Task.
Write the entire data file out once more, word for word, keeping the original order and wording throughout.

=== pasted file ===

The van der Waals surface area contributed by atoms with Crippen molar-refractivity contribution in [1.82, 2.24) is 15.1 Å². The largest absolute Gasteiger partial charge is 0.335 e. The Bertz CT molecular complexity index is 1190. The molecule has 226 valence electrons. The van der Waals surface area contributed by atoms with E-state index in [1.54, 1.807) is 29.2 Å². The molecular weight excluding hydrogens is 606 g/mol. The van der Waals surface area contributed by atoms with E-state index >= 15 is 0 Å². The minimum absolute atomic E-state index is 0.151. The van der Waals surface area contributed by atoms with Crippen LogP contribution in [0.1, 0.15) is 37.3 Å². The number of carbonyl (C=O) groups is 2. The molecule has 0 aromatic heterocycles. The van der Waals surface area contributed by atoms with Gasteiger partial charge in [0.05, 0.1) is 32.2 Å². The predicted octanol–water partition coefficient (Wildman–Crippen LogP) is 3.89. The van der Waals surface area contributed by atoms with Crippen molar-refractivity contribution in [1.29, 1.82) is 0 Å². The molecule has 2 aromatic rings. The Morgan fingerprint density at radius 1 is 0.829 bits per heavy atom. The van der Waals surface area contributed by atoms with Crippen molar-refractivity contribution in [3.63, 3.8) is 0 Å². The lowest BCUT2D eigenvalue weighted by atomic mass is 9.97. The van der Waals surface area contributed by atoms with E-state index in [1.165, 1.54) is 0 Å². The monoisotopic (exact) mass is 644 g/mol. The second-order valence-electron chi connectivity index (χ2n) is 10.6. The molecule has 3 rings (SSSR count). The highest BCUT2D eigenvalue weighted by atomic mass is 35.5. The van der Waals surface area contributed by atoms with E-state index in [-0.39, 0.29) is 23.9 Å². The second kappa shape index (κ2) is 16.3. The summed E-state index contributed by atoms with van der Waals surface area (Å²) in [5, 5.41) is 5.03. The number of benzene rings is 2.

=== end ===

The van der Waals surface area contributed by atoms with Crippen molar-refractivity contribution in [1.82, 2.24) is 15.1 Å². The largest absolute Gasteiger partial charge is 0.335 e. The Bertz CT molecular complexity index is 1190. The molecule has 226 valence electrons. The van der Waals surface area contributed by atoms with E-state index in [1.54, 1.807) is 29.2 Å². The molecular weight excluding hydrogens is 606 g/mol. The van der Waals surface area contributed by atoms with E-state index >= 15 is 0 Å². The minimum absolute atomic E-state index is 0.151. The van der Waals surface area contributed by atoms with Crippen LogP contribution in [0.1, 0.15) is 37.3 Å². The number of carbonyl (C=O) groups is 2. The molecule has 0 aromatic heterocycles. The van der Waals surface area contributed by atoms with Gasteiger partial charge in [0.05, 0.1) is 32.2 Å². The predicted octanol–water partition coefficient (Wildman–Crippen LogP) is 3.89. The van der Waals surface area contributed by atoms with Crippen molar-refractivity contribution in [1.29, 1.82) is 0 Å². The molecule has 2 aromatic rings. The Morgan fingerprint density at radius 1 is 0.829 bits per heavy atom. The van der Waals surface area contributed by atoms with Crippen molar-refractivity contribution in [3.63, 3.8) is 0 Å². The lowest BCUT2D eigenvalue weighted by atomic mass is 9.97. The van der Waals surface area contributed by atoms with E-state index in [1.165, 1.54) is 0 Å². The monoisotopic (exact) mass is 644 g/mol. The second-order valence-electron chi connectivity index (χ2n) is 10.6. The molecule has 3 rings (SSSR count). The highest BCUT2D eigenvalue weighted by atomic mass is 35.5. The van der Waals surface area contributed by atoms with E-state index in [-0.39, 0.29) is 23.9 Å². The second kappa shape index (κ2) is 16.3. The summed E-state index contributed by atoms with van der Waals surface area (Å²) in [5, 5.41) is 5.03. The number of benzene rings is 2.